Insurers told to pull cover from coal companies

Climate risks linked to burning coal should make insurers think again before backing industry, says Jeremy Oppenheim

(Pic: E&Y)

(Pic: E&Y)

By Ed King

The world’s top insurance companies have it in their power to deal a hammer blow to the most polluting form of energy production in a stroke – if they refused to provide cover for the coal industry.

That is the view of Jeremy Oppenheim, a director at consultants McKinsey and head of the New Climate Economy project, who said this would also protect insurers against future risks posed by climate change.

“It is paradoxical to sell products that enable a set if activities that will cause immense costs,” he told a meeting of the Association of British Insurers on Tuesday.

“Would it be possible to say we will simply not insure these assets in 20 years?”

Oppenheim suggested this could be a move taken by the world’s top reinsurance companies, such as Swiss RE and Munich RE, which could face higher liabilities if extreme weather events intensify as a result of climate change.

Burning coal generates 41% of global electricity, is the leading source of climate warming gases and is blamed for toxic smogs in India and China.

Governments have committed to limiting temperature rises above 2C, beyond which scientists say the world faces more floods, droughts and an acceleration in the rate of sea level rise due to melting ice caps.

According to a new study by Swiss RE, in 2014 recorded natural disasters were the highest on record, with global economic losses rated at US $110 billion.

Full disclosure

Speaking on the sidelines of the ABI event, UK energy and climate chief Ed Davey refused to be drawn on Oppenheim’s idea.

But he told RTCC he was in favour of new reporting requirements that would allow investors to see what coal assets companies had on their balance sheets.

“Investors can decide – that firm has a lot of its revenue streams from coal in the 2030s – I don’t believe that will be possible so I’ll pull out of that,” he said.

“It sounds small but if you start doing the numbers… a small reallocation of capital out of fossil fuels to clean technology – we are talking trillions. It’s game changing,” he added.

Coal companies are already facing pressure from a global fossil fuel divestment campaign and from the oil and gas industry, which sees coal as a useful climate change scapegoat.

In the US at least 26 coal companies have gone bust in the past 3 years, due to falling demand, while global growth in the fuel is slowing, say analysts.

Real threat

No representatives from British insurers RTCC spoke to at the ABI event were willing to say they would stop covering the coal industry now or in the future.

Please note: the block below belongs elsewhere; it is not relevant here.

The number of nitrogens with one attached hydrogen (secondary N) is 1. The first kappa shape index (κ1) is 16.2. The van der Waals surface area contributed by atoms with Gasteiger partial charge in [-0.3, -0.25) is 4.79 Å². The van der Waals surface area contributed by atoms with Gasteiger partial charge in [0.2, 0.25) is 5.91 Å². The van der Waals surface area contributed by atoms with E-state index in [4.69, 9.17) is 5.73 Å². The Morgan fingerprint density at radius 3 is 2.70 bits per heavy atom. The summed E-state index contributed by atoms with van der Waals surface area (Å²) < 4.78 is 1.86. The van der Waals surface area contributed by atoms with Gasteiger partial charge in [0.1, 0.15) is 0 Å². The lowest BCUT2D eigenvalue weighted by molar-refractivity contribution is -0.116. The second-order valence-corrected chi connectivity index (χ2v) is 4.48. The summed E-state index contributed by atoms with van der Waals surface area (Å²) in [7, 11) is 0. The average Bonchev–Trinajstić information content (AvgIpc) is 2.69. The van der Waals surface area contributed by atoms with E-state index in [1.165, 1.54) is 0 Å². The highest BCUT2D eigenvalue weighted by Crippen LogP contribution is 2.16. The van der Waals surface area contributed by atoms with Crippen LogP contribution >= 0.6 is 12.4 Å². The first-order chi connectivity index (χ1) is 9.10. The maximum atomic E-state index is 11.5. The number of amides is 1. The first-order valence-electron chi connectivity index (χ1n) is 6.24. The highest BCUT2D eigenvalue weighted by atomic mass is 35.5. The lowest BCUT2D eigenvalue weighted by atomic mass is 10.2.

One said it would be immoral to refuse cover for miners who can face intense dangers above and below ground. Another said that where one insurer stopped, another would step in.

But there was widespread agreement that the insurance industry needs to rapidly wake up to the impending threat posed by climate change.

Manuel Lewin, head of responsible investment at Zurich said the way in which climate change could impact investments was poorly understood.

“It is a known unknown. We know there is a risk but we don’t know how it will manifest itself over different sectors and a particular timeframe,” he said.

“People don’t know what liability levels they would face in a 3C world.”

Maurice Tulloch, CEO of Aviva, told delegates their business model would be “wiped out” if the planet warmed by 4C, which is the estimated impact of business as usual.

“This is a long term issue but it is coming down the tracks unless we act,” he said. “As investors and insurers we can have transformational potential.”

The industry had a “critical role” to play before and during a planned UN climate summit in Paris later this year he said, where countries are expected to reach a pact to limit carbon pollution.

“Our job as investors is to help change… doing nothing is not an option,” he added.

Stranded assets

Trevor Maynard, head of the exposure management and reinsurance team at Lloyd’s of London, said insurers could help translate climate risks into a concept the general public would grasp.

“4C [of warming] sounds like a warm and pleasant planet – but we would not want that… it would be hellish,” he said.

The industry, which in the UK alone manages investments of £1.8 trillion, should “consider” risks associated with stranded assets, he added.

This concept, also known as a carbon bubble, holds that investing in oil, gas and coal reserves that cannot be burnt if the world agrees a climate deal at the UN is wasted money.

Future lawsuits against fossil fuel companies over pollution or their contribution to climate change were also a risk insurers needed to weigh up, said Louise Pryor, an associate at Callund Consulting.

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